See also: Fry




  1. (international standards) ISO 639-2 & ISO 639-3 language code for West Frisian.



  • enPR: frī, IPA(key): /fɹaɪ/
  • (file)
  • Rhymes: -aɪ

Etymology 1Edit

From Middle English fryen, borrowed from Old French frire, from Latin frīgō (to roast, fry), from Proto-Indo-European *bʰer-. Cognate with Ancient Greek φρύγω (phrúgō, I roast, bake), Sanskrit भृज्जति (bhṛjjati, to roast, grill, fry), भृग् (bhṛg, the crackling of fire). Replaced native Middle English hirsten, from Old English hierstan (to fry).


English Wikipedia has an article on:
Eggs, tomatoes and mushrooms being fried in a frying pan

fry (third-person singular simple present fries, present participle frying, simple past and past participle fried)

  1. A method of cooking food.
    1. (transitive) To cook (something) in hot fat.
      I am frying the eggs.
    2. (intransitive) To cook in hot fat.
      The eggs are frying.
    3. (obsolete) to simmer; to boil[1]
  2. To be affected by extreme heat or current.
    1. (intransitive, colloquial) To suffer because of too much heat.
      You'll fry if you go out in this sun with no sunblock on.
    2. (chiefly US, intransitive, slang) To be executed by the electric chair.
      He's guilty of murder — he's going to fry.
    3. (transitive, informal) To destroy (something, usually electronic) with excessive heat, voltage, or current.
      If you apply that much voltage, you'll fry the resistor.
Coordinate termsEdit
  • (be executed in the eletric chair): swing
Derived termsEdit


fry (plural fries)

  1. (usually in the plural, fries, chiefly Canada and US, cooking) A fried piece of cut potato.
    Synonyms: chip, french fry
  2. (Ireland, Britain, cooking) A meal of fried sausages, bacon, eggs, etc.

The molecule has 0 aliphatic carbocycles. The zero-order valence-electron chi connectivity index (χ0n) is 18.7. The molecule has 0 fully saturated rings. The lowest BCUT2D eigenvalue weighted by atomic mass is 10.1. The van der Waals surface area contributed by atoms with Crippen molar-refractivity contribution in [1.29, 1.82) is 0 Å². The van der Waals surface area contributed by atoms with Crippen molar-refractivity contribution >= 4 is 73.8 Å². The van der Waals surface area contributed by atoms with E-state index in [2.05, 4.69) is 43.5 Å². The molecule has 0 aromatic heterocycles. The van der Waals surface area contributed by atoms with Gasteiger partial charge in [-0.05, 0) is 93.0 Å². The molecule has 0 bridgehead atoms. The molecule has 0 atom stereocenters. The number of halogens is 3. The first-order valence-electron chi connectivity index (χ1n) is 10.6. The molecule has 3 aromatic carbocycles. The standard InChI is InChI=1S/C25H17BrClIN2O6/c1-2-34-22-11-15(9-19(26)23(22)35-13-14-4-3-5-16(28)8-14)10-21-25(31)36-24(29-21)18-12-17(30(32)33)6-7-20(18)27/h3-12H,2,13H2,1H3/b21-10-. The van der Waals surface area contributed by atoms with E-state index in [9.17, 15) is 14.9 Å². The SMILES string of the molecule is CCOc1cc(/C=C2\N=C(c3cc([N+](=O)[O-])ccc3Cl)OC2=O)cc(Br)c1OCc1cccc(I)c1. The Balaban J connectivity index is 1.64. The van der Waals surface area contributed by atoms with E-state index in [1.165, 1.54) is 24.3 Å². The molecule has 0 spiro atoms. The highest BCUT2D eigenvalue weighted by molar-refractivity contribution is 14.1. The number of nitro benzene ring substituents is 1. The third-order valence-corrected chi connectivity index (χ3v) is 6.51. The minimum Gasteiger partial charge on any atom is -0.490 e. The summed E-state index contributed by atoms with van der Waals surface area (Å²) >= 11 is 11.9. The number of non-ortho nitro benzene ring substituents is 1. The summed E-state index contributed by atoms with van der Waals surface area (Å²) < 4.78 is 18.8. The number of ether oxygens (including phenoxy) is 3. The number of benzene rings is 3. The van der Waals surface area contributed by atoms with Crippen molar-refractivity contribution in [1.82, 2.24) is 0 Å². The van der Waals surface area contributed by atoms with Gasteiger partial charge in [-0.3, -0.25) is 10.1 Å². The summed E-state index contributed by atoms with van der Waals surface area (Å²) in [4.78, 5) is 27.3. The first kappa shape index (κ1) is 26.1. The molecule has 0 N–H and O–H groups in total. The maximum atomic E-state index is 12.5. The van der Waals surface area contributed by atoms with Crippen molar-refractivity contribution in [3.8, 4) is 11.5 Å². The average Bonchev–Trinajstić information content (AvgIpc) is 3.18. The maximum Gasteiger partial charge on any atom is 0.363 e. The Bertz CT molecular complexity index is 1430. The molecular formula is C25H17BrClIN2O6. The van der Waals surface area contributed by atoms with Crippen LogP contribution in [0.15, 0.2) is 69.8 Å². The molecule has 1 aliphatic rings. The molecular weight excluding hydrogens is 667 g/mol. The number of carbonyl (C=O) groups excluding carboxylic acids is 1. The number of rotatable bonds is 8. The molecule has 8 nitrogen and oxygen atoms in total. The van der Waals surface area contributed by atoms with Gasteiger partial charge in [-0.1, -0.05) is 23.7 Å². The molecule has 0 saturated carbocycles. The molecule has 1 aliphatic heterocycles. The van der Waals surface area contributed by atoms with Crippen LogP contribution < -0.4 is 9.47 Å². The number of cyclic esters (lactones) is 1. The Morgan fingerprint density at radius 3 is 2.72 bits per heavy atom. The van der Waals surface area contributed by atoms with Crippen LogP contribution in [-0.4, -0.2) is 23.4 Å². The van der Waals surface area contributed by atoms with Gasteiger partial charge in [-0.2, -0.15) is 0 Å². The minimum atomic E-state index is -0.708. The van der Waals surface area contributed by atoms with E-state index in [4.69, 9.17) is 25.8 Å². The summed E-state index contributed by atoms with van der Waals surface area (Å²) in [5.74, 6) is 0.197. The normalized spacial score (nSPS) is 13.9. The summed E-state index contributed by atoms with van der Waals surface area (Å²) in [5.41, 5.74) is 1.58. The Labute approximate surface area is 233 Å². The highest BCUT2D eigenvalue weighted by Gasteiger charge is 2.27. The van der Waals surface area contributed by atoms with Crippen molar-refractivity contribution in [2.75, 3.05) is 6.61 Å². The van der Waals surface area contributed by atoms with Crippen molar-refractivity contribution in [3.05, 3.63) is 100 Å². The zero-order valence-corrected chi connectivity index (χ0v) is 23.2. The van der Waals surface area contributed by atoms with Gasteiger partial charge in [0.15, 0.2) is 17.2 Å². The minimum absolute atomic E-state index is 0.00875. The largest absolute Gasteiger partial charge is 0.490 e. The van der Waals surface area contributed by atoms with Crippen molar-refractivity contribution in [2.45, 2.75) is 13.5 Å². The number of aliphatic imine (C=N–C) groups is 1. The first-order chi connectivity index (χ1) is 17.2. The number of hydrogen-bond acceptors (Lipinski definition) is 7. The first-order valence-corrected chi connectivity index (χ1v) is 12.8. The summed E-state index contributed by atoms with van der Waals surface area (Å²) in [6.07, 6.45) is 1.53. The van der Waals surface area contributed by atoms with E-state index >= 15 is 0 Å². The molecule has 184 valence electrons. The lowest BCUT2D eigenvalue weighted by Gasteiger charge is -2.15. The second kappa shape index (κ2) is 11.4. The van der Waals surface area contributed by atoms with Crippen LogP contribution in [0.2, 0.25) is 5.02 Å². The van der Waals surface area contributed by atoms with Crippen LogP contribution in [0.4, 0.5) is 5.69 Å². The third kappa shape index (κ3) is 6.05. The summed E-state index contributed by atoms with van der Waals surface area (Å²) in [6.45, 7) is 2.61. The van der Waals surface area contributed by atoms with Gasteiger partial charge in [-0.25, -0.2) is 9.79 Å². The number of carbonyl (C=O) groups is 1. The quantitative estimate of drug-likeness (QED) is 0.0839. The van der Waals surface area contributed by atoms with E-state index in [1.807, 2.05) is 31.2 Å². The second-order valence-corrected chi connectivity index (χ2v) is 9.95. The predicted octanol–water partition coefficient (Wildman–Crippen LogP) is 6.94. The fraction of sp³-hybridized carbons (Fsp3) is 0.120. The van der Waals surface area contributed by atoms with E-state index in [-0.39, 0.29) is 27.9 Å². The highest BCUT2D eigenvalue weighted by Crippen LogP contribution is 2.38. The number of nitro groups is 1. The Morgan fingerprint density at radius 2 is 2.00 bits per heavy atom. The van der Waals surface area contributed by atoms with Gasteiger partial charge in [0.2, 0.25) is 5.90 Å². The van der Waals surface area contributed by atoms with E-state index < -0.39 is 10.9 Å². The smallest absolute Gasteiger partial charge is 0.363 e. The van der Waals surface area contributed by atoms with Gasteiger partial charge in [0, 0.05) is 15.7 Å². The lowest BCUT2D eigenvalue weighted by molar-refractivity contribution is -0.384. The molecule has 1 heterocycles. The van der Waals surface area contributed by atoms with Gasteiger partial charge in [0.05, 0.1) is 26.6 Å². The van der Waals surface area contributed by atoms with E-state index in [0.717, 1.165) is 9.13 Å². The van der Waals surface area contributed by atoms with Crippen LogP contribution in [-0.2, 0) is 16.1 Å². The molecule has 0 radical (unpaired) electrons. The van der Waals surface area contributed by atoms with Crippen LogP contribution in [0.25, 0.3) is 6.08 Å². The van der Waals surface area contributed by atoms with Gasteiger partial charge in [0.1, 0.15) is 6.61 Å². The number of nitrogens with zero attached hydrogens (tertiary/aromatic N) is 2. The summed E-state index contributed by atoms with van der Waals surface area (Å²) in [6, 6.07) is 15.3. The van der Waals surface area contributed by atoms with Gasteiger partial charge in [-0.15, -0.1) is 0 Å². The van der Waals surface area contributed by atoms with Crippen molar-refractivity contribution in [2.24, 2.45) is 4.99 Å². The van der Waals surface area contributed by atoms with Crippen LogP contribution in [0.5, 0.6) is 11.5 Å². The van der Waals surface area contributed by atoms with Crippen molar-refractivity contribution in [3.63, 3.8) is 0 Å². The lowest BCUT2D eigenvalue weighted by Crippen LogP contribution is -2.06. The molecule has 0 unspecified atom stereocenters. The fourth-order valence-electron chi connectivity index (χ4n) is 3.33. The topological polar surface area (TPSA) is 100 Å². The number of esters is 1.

Synonym: fry-up
  3. (Australia, New Zealand, cooking) The liver of a lamb.
    Synonym: liver
  4. (usually in the plural, fries, US, cooking) A lamb or calf testicle.
    Synonyms: prairie oyster, Rocky Mountain oyster, tendergroin
  5. (colloquial, archaic) A state of excitement.
    to be in a fry
Derived termsEdit

Part or all of this entry has been imported from the 1913 edition of Webster’s Dictionary, which is now free of copyright and hence in the public domain. The imported definitions may be significantly out of date, and any more recent senses may be completely missing.
(See the entry for fry in
Webster’s Revised Unabridged Dictionary, G. & C. Merriam, 1913)

Etymology 2Edit

From Middle English frie (small fry, offspring), of two possible origins:


fry (uncountable)

  1. Young fish; fishlings.
    • 1644, John Milton, Areopagitica:
      it is not possible for man to sever the wheat from the tares, the good fish from the other frie; that must be the Angels Ministery at the end of mortall things.
  2. (now chiefly UK dialectal) Offspring; progeny; children; brood.
  3. (archaic) A swarm, especially of something small.
    a fry of children
  4. (UK dialectal) The spawn of frogs.
Derived termsEdit

Etymology 3Edit

Dialectal, of obscure origin.


fry (plural fries)

  1. A kind of sieve.
  2. A drain.


Middle EnglishEdit



  1. Alternative form of frie



From Old Norse frýja; cognate with Norwegian fry.


fry (preterite frydd)

  1. (transitive) To taunt, challenge one to a fight, wrestling, a bet, etc.
  2. (with infinitive) To dare, have the courage.
    Han frydd säg int gå dill sjössHe dared not go to sea.
  3. (imperative) As a word of challenge.
    Fry däg hit!Come here, I dare you!